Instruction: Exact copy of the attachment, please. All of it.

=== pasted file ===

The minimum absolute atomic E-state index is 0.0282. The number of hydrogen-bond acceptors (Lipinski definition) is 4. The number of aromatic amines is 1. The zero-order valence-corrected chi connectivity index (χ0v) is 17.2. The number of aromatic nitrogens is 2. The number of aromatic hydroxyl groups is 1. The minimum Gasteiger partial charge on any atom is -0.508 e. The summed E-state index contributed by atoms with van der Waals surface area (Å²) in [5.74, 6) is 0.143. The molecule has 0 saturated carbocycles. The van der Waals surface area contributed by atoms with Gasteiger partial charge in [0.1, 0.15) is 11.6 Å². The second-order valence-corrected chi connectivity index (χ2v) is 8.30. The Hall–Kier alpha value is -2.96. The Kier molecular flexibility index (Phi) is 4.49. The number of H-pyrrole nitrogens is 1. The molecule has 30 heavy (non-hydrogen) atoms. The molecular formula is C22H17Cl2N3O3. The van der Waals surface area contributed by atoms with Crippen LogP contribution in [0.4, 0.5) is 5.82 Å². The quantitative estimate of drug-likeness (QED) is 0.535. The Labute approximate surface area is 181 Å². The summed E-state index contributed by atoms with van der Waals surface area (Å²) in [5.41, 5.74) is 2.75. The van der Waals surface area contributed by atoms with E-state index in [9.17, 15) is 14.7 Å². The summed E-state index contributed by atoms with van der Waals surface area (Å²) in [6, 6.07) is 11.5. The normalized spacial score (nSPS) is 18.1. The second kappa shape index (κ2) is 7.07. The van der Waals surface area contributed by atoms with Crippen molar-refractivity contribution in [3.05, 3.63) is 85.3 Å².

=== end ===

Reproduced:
The minimum absolute atomic E-state index is 0.0282. The number of hydrogen-bond acceptors (Lipinski definition) is 4. The number of aromatic amines is 1. The zero-order valence-corrected chi connectivity index (χ0v) is 17.2. The number of aromatic nitrogens is 2. The number of aromatic hydroxyl groups is 1. The minimum Gasteiger partial charge on any atom is -0.508 e. The summed E-state index contributed by atoms with van der Waals surface area (Å²) in [5.74, 6) is 0.143. The molecule has 0 saturated carbocycles. The van der Waals surface area contributed by atoms with Gasteiger partial charge in [0.1, 0.15) is 11.6 Å². The second-order valence-corrected chi connectivity index (χ2v) is 8.30. The Hall–Kier alpha value is -2.96. The Kier molecular flexibility index (Phi) is 4.49. The number of H-pyrrole nitrogens is 1. The molecule has 30 heavy (non-hydrogen) atoms. The molecular formula is C22H17Cl2N3O3. The van der Waals surface area contributed by atoms with Crippen LogP contribution in [0.4, 0.5) is 5.82 Å². The quantitative estimate of drug-likeness (QED) is 0.535. The Labute approximate surface area is 181 Å². The summed E-state index contributed by atoms with van der Waals surface area (Å²) in [5.41, 5.74) is 2.75. The van der Waals surface area contributed by atoms with E-state index in [9.17, 15) is 14.7 Å². The summed E-state index contributed by atoms with van der Waals surface area (Å²) in [6, 6.07) is 11.5. The normalized spacial score (nSPS) is 18.1. The second kappa shape index (κ2) is 7.07. The van der Waals surface area contributed by atoms with Crippen molar-refractivity contribution in [3.05, 3.63) is 85.3 Å².